Jeff Grisamore, a former Missouri state legislator and Abundant Life member, said the 10/10/10 Rule is an unconstitutional government overreach that “violates the First Amendment rights of faith communities, guaranteeing freedom of religion and protecting those religious bodies from inordinate control by governmental entities.”
Grisamore is also a former pastor who currently consults with non-profits and businesses. He told “Metro Voice” that the Kansas City and Jackson County rules are “unreasonably restrictive and damaging to businesses, especially the rule limiting customer access to 10 percent of occupancy.”
Grisamore has been encouraging leaders in the faith and business communities to push back and challenge the occupancy restrictions set to take effect on May 11 in Jackson County and May 15 in Kansas City.
Jackson County’s plan is more restrictive than Kansas City’s order in that businesses with less than 10,000 square feet are limited to 25 percent of occupancy. Businesses with more than 10,000 square feet are limited to 10 percent of occupancy. The Jackson County plan is more restrictive in that it limits churches to 10 people regardless of building size.
Businesses being allowed to reopen after May 10 include retail, personal services such as nail and hair salons, and restaurants and bars. Entertainment venues, gyms, fitness centers and outdoor playgrounds and sports courts are to remain closed according to the Jackson County order.
After Jackson County officials announcement on May 7 that religious gatherings would continue to be limited to 10 persons inside places of worship during phase one of the reopening, other faith communities in Kansas City and Jackson County have indicated they will follow Abundant Life’s lead and also file legal action against the city and county if they do not amend their orders unreasonably restricting faith communities.
Whitehead is joined by Constitutionalists in believing that local governments must also abide by the Bill of Rights, not just Congress, when passing laws.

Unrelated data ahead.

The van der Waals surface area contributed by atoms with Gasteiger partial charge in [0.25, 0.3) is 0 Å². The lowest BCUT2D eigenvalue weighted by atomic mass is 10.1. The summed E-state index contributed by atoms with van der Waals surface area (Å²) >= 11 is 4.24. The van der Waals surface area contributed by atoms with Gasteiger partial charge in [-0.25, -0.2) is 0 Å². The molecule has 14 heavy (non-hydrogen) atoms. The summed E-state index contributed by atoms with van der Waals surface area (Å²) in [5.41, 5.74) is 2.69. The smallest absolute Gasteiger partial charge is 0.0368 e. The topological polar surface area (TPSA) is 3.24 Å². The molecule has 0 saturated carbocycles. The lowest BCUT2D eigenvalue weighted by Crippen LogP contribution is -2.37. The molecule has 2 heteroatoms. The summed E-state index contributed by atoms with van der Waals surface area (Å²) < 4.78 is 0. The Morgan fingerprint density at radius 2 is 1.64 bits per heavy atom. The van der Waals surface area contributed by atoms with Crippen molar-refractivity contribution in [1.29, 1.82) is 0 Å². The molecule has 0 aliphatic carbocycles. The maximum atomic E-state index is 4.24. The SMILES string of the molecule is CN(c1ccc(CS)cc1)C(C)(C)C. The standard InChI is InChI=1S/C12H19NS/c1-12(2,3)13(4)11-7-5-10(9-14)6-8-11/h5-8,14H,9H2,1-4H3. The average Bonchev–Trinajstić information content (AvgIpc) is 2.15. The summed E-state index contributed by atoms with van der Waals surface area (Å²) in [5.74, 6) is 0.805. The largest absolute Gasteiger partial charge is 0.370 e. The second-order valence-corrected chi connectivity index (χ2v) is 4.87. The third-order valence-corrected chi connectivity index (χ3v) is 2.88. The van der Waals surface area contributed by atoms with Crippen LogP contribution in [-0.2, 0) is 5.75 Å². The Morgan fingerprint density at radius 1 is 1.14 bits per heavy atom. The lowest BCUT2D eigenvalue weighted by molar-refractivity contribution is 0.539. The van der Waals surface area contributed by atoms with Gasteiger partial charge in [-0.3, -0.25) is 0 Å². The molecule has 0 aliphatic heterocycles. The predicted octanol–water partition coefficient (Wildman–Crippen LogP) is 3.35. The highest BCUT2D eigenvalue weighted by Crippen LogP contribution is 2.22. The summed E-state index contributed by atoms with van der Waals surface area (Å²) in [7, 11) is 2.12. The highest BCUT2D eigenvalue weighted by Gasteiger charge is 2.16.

–Dwight Widaman | Metro Voice
In an exclusive interview with the Metro Voice by phone after his video message on May 7 Pastor Pastor Hopper shared additional insight into his actions.
MV: Were you surprised the county position released on May 7 was more restrictive than the city of Kansas City announced last week?
Hopper: “I was stunned, like most others, that Jackson County wouldn’t coordinate better with Kansas City, Missouri, since most of the city resides entirely in Jackson County. I was equally shocked by the fact that anyone with an understanding of American history and the US Constitution could have thought that such discriminatory actions would go unchecked or unchallenged.”
MV: How would you respond to those who may question if your position now contradicts what you said in March?
Hopper: “As I explained in my video, there are two principles in Scripture that that the New Testament teaches. These are not competing principles, rather completing principles. Peter said in I Peter 2:13, we ought to obey every ordinance of man for the Lord’s sake. He also says in Acts 5:29 we ought to obey God rather than men. These aren’t competing, but rather completing. The principle is we should obey the ordinance of man as long as that ordinance does not violate our conscience before God. If it’s not sinful or unbiblical, we should follow every ordinance of man. But, at such point we are caused to violate our conscious before God, we are to obey God and not men. And we have been given something unique in all of church history that we should cherish and that is a constitutional guarantee of freedom of religion. As the Apostle Paul, unique among the Apostles, was a Roman citizen, and even at one point applied his rights as a Roman citizen, there is a time as American Christians that we should appeal to our rights as Americans when they are being discriminated against as people of faith. And this goes far beyond the Christian faith, anyone of any faith — whether you’re Jewish, Christian, Muslim, Hindu — should recognize when discrimination by our government leaders is taking place and considering the nature of religious liberty and how unique it is, it is something worth standing up for.”
MV: How many on average attended Abundant Life on Sundays before you suspended onsite services in March? How many are on your paid staff?
Hopper: Over 6000 between our Lee’s Summit and Blue Springs campuses. We have about 70 paid staff full and part-time.
MV: What are your closing thoughts?
Hopper: We would like to work with our government. We don’t want to be oppositional or defiant. We have bent over backwards to follow every mandate given to us while we have selflessly and sacrificially served our city during this entire time. We have a food pantry that has given away thousands and thousands of pounds of groceries to thousands of families in Jackson County. We have people that have taken time and expense to sew thousands of masks for medical and front-line workers in the St. Luke’s Health System. So, our church has showed a desire to not only love our city but work with our local governments and we don’t expect anything less than they would want to work with us.
That’s what we are asking for.